As you've been working through the Teach Online Toolkit, hopefully you've been reaching out to colleagues for tips and support. Working with others can provide new insights as well as boosting your confidence to stretch yourself. Group work is an opportunity for students to benefit from that same experience. It can also help them develop new skills that will make them more employable, and provides a valuable opportunity for human connection. This session looks at group work – and how to set up effective virtual group work. There are tips from experts for you and for your students, and students in the UK and Australia share their experiences of group work in lock-down.
Student experience is key at the University of West London. My team provides academic support, but we work closely with other support services, as academic and personal issues can overlap. With the current situation, our priority has been the student facing work. We have been keeping students informed of what’s coming up every week.
In a traditional lecture hall or seminar group you have a captured audience. In contrast, your remote lectures have to compete for attention. From financial concerns, to the day to day challenges of childcare, a YouTube video from a friend, or a sunny day outside – your students are surrounded by distractions. And that means re-thinking your approach to lectures.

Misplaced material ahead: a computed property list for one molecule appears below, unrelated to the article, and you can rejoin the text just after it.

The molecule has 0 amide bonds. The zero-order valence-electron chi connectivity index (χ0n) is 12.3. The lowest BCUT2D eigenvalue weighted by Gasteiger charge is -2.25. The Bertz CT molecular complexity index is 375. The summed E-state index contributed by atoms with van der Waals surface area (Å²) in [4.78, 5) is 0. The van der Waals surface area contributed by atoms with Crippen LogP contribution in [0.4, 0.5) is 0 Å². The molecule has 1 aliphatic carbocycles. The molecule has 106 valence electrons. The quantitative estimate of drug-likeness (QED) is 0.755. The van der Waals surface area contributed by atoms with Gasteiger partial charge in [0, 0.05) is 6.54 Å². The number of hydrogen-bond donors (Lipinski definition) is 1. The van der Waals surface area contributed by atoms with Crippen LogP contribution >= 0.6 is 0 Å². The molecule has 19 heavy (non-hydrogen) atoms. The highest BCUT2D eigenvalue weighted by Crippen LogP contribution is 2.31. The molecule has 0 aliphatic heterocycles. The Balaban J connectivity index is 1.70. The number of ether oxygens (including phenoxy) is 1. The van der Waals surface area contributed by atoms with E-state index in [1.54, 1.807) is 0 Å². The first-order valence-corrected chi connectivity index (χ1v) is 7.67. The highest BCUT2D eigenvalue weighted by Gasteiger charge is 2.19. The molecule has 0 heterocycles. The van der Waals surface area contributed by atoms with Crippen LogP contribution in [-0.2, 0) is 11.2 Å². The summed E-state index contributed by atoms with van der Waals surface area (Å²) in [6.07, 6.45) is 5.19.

Right now, many of the students who are physically logging in to lectures are mentally switching off.
Keep it simple, keep it human and get help when you need it.
Aurélie Soulier, from Catalyst IT, shares her perspective on the benefits of education technology, and gives some advice to new users.
Week 3: Video lectures
Welcome to week three in our series supporting lecturers and teaching staff in their rapid transition to remote teaching. In weeks one and two, we looked at some of the fundamental issues to consider at the outset. This week we focus on reducing the stress of video lectures, and making them more effective. While this diverges from the normal pathway of designing effective online learning, it does reflect the reality faced by many of you who are continuing to teach in these exceptional circumstances.